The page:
One of the most important distinctions between a PID and a MUD is the type of improvements that can be financed. Unless granted road district powers, a MUD can only be used to finance water, sewer, and flood control facilities. Obviously, these improvements represent only a limited portion of the total improvement cost of a development. This limitation contrasts unfavorably with a PID, which can finance virtually every type of public improvement, including water, sewer, and flood control facilities, streets, sidewalks, street lighting, mass transit facilities, rights-of-way, libraries, and recreational amenities, such as public parks and landscaping.
DTA offers comprehensive services to assist public agencies with the annual levy and collection of special taxes and assessments for a variety of financing districts. We are currently providing these services to more than 750 special districts. Our firm can provide our clients with a higher level of service at a lower cost than our competitors as a result of proprietary cloud-based special district administration software that we have developed over the past 10 years.
When providing special district administration consulting services, DTA takes responsibility for all data collection and compilation required to levy special taxes and assessments, as well as their enrollment with the County Auditor/Controller for inclusion on property tax bills. DTA also regularly tracks delinquent special taxes and assessments, implements collection programs, monitors bond accounts for compliance with bond indentures, performs arbitrage rebate calculations, and responds to taxpayer/property owner questions.
DTA can undertake an Issuer's disclosure requirements under regulations promulgated by the Securities Exchange Commission (“SEC”) and California Debt and Investment Advisory Commission. In its role as the official "Dissemination Agent" for a bond issue, DTA prepares the Annual Report for the bond issue and disseminates the Annual Report to the Electronic Municipal Market Access (“EMMA”) system and appropriate state repositories. When performing this function, DTA is responsible for the collection, calculation, and/or preparation of all statutorily required information.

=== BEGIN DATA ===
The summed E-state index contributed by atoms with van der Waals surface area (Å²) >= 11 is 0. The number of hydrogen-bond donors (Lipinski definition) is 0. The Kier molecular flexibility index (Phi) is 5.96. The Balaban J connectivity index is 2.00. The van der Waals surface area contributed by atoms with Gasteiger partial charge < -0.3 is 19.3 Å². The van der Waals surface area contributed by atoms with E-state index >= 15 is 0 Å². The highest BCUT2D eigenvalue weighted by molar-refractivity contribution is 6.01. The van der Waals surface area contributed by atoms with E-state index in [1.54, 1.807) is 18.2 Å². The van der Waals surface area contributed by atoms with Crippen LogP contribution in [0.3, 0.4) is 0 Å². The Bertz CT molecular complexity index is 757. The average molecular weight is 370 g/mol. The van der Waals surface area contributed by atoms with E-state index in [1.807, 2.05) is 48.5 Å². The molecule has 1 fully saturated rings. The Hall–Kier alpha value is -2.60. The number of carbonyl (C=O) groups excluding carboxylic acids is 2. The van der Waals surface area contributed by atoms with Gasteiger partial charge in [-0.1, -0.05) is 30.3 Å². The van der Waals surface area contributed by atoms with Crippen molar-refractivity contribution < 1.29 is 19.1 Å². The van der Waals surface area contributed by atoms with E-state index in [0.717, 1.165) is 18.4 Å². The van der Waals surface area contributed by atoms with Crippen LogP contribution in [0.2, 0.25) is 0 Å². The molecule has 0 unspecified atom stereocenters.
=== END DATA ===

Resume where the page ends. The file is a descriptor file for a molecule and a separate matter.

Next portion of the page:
DTA can also assist property owners
with preparing their Annual Reports and disseminating them to EMMA.
DTA staff has prepared over 700 Fiscal Impact Reports (“FIRs”)
estimating the recurring revenue and cost impacts of different land use decisions on cities, counties, and special districts. FIRs have been prepared by DTA in conjunction with specific plans, Environmental Impact Reports, incorporations and annexations, reuse studies, general plan amendments, Development Agreements, and general project proposals covering different types of residential, commercial/industrial, and mixed-use projects.
In addition to analyzing individual projects,
our firm’s FIRs may also include the fiscal analyses of land use/infrastructure alternatives, sensitivity analyses of alternative fiscal and land use assumptions, and fiscal analyses of annexation areas and subareas. DTA relies primarily on the Case Study Method of estimating impacts, which includes in-depth interviews with project proponents and public agency staff, combined with thorough analyses of public agency budgets. Additionally, DTA maintains a detailed Public Works Database that includes comparable local and regional parameters, including operations and maintenance costs, replacements and depletion costs, labor costs, staffing levels, etc., that can be applied to an individual project or model.
DTA can also propose financing solutions,
including special districts, endowment payments, and private sector funding options, to mitigate fiscal shortfalls.